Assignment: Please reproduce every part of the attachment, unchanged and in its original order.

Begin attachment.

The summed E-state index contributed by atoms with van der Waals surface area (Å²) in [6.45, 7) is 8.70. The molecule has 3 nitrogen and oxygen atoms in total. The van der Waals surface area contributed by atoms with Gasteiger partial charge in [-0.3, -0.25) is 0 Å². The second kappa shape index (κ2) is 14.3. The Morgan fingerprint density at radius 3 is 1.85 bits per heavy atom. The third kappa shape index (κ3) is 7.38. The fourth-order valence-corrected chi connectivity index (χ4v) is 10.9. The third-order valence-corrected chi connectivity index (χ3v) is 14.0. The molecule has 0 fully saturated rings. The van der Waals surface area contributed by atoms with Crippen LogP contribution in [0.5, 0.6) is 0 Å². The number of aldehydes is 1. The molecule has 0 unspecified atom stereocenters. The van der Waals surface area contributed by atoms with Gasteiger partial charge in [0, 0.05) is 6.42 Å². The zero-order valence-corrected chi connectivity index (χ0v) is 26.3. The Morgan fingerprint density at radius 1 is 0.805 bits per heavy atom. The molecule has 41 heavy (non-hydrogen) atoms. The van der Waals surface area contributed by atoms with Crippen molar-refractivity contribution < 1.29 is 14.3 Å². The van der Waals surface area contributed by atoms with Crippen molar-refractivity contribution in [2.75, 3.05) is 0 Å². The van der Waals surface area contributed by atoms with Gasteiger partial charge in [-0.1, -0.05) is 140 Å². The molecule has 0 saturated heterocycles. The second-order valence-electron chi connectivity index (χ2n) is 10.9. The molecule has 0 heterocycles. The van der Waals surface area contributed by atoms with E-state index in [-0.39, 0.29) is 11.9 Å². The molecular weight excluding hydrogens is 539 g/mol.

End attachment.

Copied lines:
The summed E-state index contributed by atoms with van der Waals surface area (Å²) in [6.45, 7) is 8.70. The molecule has 3 nitrogen and oxygen atoms in total. The van der Waals surface area contributed by atoms with Gasteiger partial charge in [-0.3, -0.25) is 0 Å². The second kappa shape index (κ2) is 14.3. The Morgan fingerprint density at radius 3 is 1.85 bits per heavy atom. The third kappa shape index (κ3) is 7.38. The fourth-order valence-corrected chi connectivity index (χ4v) is 10.9. The third-order valence-corrected chi connectivity index (χ3v) is 14.0. The molecule has 0 fully saturated rings. The van der Waals surface area contributed by atoms with Crippen LogP contribution in [0.5, 0.6) is 0 Å². The number of aldehydes is 1. The molecule has 0 unspecified atom stereocenters. The van der Waals surface area contributed by atoms with Gasteiger partial charge in [0, 0.05) is 6.42 Å². The zero-order valence-corrected chi connectivity index (χ0v) is 26.3. The Morgan fingerprint density at radius 1 is 0.805 bits per heavy atom. The molecule has 41 heavy (non-hydrogen) atoms. The van der Waals surface area contributed by atoms with Crippen molar-refractivity contribution < 1.29 is 14.3 Å². The van der Waals surface area contributed by atoms with Crippen molar-refractivity contribution in [2.75, 3.05) is 0 Å². The van der Waals surface area contributed by atoms with Gasteiger partial charge in [-0.1, -0.05) is 140 Å². The molecule has 0 saturated heterocycles. The second-order valence-electron chi connectivity index (χ2n) is 10.9. The molecule has 0 heterocycles. The van der Waals surface area contributed by atoms with E-state index in [-0.39, 0.29) is 11.9 Å². The molecular weight excluding hydrogens is 539 g/mol.